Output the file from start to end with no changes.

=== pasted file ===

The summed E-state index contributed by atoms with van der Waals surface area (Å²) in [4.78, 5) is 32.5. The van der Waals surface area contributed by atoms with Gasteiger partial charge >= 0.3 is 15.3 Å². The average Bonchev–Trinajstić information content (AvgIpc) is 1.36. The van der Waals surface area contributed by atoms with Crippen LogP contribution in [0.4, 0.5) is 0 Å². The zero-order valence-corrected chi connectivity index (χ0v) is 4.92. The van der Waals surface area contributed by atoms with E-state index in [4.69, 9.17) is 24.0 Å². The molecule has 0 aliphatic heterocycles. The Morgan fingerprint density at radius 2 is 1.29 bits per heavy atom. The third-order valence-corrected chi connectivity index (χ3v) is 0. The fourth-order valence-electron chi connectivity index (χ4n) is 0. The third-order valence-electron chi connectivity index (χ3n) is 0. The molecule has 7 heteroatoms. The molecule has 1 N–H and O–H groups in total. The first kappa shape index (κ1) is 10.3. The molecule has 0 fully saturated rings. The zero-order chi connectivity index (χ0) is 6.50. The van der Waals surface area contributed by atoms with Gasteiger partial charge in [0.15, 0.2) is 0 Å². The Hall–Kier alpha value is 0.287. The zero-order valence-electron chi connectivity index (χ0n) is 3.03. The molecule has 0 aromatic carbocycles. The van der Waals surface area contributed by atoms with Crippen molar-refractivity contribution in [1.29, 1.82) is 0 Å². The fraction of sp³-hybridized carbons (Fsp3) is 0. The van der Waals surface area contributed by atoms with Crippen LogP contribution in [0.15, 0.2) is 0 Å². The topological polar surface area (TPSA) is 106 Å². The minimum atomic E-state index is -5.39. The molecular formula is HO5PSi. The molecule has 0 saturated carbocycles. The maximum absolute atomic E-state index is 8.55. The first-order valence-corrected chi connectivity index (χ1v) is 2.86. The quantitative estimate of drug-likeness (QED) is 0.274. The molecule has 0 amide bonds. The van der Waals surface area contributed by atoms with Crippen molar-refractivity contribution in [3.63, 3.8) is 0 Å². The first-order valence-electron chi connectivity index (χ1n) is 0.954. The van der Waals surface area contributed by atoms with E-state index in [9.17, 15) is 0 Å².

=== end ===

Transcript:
The summed E-state index contributed by atoms with van der Waals surface area (Å²) in [4.78, 5) is 32.5. The van der Waals surface area contributed by atoms with Gasteiger partial charge >= 0.3 is 15.3 Å². The average Bonchev–Trinajstić information content (AvgIpc) is 1.36. The van der Waals surface area contributed by atoms with Crippen LogP contribution in [0.4, 0.5) is 0 Å². The zero-order valence-corrected chi connectivity index (χ0v) is 4.92. The van der Waals surface area contributed by atoms with E-state index in [4.69, 9.17) is 24.0 Å². The molecule has 0 aliphatic heterocycles. The Morgan fingerprint density at radius 2 is 1.29 bits per heavy atom. The third-order valence-corrected chi connectivity index (χ3v) is 0. The fourth-order valence-electron chi connectivity index (χ4n) is 0. The third-order valence-electron chi connectivity index (χ3n) is 0. The molecule has 7 heteroatoms. The molecule has 1 N–H and O–H groups in total. The first kappa shape index (κ1) is 10.3. The molecule has 0 fully saturated rings. The zero-order chi connectivity index (χ0) is 6.50. The van der Waals surface area contributed by atoms with Gasteiger partial charge in [0.15, 0.2) is 0 Å². The Hall–Kier alpha value is 0.287. The zero-order valence-electron chi connectivity index (χ0n) is 3.03. The molecule has 0 aromatic carbocycles. The van der Waals surface area contributed by atoms with Crippen molar-refractivity contribution in [1.29, 1.82) is 0 Å². The fraction of sp³-hybridized carbons (Fsp3) is 0. The van der Waals surface area contributed by atoms with Crippen LogP contribution in [0.15, 0.2) is 0 Å². The topological polar surface area (TPSA) is 106 Å². The minimum atomic E-state index is -5.39. The molecular formula is HO5PSi. The molecule has 0 saturated carbocycles. The maximum absolute atomic E-state index is 8.55. The first-order valence-corrected chi connectivity index (χ1v) is 2.86. The quantitative estimate of drug-likeness (QED) is 0.274. The molecule has 0 amide bonds. The van der Waals surface area contributed by atoms with Crippen molar-refractivity contribution in [3.63, 3.8) is 0 Å². The first-order valence-electron chi connectivity index (χ1n) is 0.954. The van der Waals surface area contributed by atoms with E-state index in [9.17, 15) is 0 Å².